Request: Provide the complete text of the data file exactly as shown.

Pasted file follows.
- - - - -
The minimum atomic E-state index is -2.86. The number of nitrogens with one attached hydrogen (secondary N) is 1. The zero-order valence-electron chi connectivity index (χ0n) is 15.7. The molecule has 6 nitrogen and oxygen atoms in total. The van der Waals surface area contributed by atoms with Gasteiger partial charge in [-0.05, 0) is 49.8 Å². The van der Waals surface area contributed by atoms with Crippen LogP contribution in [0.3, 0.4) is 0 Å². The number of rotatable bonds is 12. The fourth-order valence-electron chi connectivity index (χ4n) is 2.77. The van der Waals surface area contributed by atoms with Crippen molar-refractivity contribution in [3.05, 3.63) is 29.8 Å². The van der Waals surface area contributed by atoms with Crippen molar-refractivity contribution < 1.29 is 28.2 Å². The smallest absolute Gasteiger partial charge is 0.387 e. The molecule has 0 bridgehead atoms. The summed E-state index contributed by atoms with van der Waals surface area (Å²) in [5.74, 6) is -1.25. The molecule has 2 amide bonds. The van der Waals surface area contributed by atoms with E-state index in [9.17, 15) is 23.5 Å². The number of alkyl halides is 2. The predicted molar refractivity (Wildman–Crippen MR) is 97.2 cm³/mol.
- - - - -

The minimum atomic E-state index is -2.86. The number of nitrogens with one attached hydrogen (secondary N) is 1. The zero-order valence-electron chi connectivity index (χ0n) is 15.7. The molecule has 6 nitrogen and oxygen atoms in total. The van der Waals surface area contributed by atoms with Gasteiger partial charge in [-0.05, 0) is 49.8 Å². The van der Waals surface area contributed by atoms with Crippen LogP contribution in [0.3, 0.4) is 0 Å². The number of rotatable bonds is 12. The fourth-order valence-electron chi connectivity index (χ4n) is 2.77. The van der Waals surface area contributed by atoms with Crippen molar-refractivity contribution in [3.05, 3.63) is 29.8 Å². The van der Waals surface area contributed by atoms with Crippen molar-refractivity contribution < 1.29 is 28.2 Å². The smallest absolute Gasteiger partial charge is 0.387 e. The molecule has 0 bridgehead atoms. The summed E-state index contributed by atoms with van der Waals surface area (Å²) in [5.74, 6) is -1.25. The molecule has 2 amide bonds. The van der Waals surface area contributed by atoms with E-state index in [9.17, 15) is 23.5 Å². The number of alkyl halides is 2. The predicted molar refractivity (Wildman–Crippen MR) is 97.2 cm³/mol.